Cenotes, Yucatan Peninsula, Mexico
There are very few surface lakes in the Yucatan Peninsula but the porous calcium carbonate structure of the geology of the area allows the surface water to sink through and form significant underground ‘rivers’. Small underwater ‘lakes’ can form where the ground falls away due to erosion and forms the equivalent of caves or sinkholes,. In Mexico, these underground bodies of water are referred to as CENOTES.
We visited two. The first was run as a very commercial operation with admission fees, reinforced side walls and comfortable steps down to the water’s edge.
It’s hot in Mexico and when it is hot there is nothing as refreshing as a quick dip in a Cenote. Tour operators and tourist-oriented enterprises know a good thing when they see one and many tours now include a dip in a Cenote as part of the Mayan experience in the Yucatan Peninsula.
Each of the Cenotes is different in shape and depth. Each can have its own micro climate supporting tropical vegetation somewhat different from the vegetation found in the countryside around the Cenote. Where the Cenote is open to the skies above, lush vines growing down the walls proliferate, but where the Cenote is an underground cavern, with very little light, the lush greens are absent.
The second cenote that we visited was much more ‘original’ in its nature and required descent on a steep set of stairs down to an underground cavern with limited electric lighting to allow visitors to see a bit in the cavern. Going from the commercial-style cenote, open to the skies, down to an underground cavern was a pretty significant contrast.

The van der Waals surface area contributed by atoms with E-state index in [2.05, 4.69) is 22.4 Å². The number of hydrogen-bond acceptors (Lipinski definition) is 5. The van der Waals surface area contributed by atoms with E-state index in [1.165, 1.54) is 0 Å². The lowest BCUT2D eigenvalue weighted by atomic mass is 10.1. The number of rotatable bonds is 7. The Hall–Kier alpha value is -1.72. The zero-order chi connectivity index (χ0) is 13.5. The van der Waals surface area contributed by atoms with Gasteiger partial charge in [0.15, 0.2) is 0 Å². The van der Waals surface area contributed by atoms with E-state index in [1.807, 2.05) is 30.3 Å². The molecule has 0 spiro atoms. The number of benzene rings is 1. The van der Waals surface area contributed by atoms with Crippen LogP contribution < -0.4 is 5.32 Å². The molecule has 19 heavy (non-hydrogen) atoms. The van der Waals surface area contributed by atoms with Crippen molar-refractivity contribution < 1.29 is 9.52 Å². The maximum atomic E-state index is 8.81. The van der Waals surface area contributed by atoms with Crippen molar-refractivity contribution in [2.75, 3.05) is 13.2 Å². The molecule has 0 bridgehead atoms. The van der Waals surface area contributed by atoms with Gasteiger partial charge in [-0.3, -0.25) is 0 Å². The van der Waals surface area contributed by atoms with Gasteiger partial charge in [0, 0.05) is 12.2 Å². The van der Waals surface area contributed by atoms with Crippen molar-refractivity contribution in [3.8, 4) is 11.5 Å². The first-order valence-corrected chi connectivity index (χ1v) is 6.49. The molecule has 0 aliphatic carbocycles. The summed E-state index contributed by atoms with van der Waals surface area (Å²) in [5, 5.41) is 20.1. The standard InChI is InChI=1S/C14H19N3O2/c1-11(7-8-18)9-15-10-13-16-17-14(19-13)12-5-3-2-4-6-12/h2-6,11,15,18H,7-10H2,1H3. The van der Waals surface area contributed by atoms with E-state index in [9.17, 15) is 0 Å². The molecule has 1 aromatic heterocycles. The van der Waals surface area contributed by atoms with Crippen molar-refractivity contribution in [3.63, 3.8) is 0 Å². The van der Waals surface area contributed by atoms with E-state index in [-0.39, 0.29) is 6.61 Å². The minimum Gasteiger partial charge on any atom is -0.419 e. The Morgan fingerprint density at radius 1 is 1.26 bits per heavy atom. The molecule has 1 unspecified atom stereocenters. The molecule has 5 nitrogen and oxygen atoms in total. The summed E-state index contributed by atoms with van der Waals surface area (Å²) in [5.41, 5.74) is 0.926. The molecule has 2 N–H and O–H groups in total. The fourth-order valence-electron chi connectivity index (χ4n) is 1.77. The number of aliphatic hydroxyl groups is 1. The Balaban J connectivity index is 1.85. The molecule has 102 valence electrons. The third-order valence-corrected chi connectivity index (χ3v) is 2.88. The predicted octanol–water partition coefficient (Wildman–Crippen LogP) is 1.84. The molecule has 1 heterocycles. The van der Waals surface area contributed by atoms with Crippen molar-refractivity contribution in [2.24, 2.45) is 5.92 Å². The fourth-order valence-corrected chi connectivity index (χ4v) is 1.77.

Playa del Carmen, Yucatan Peninsula, Mexico
The beach beckons, but my reason for traveling to Playa del Carmen had nothing to do with the beaches. I was running out of storage space on my CF cards and wanted to have my photos transferred to a CD so that I could just keep on shooting. (Location)
Coba, Mayan Ruins, Yucatan Peninsula, Mexico
For those visiting the Yucatan Peninsula of Mexico, the Mayan ruins at Chichen-Itza are likely the highest priority and certainly the most heavily visited by tourists. Unlike the Chichen-Itza site with its wide pathways and open grounds with local merchants lining the pathways, Coba is still the path less traveled with narrower pathways, a definite jungle feeling and only one location to buy souvenirs and that location is outside of the site.
A portion of the beach at Palladium Resorts, Yucatan Peninsula: After a day or two of trudging through jungles and looking at Mayan ruins at Coba and Chichen-Itza, a bit of sun, surf and sand sure looks tempting. And, of course, playing or watching beach volleyball can take one’s mind off of Mayan ruins.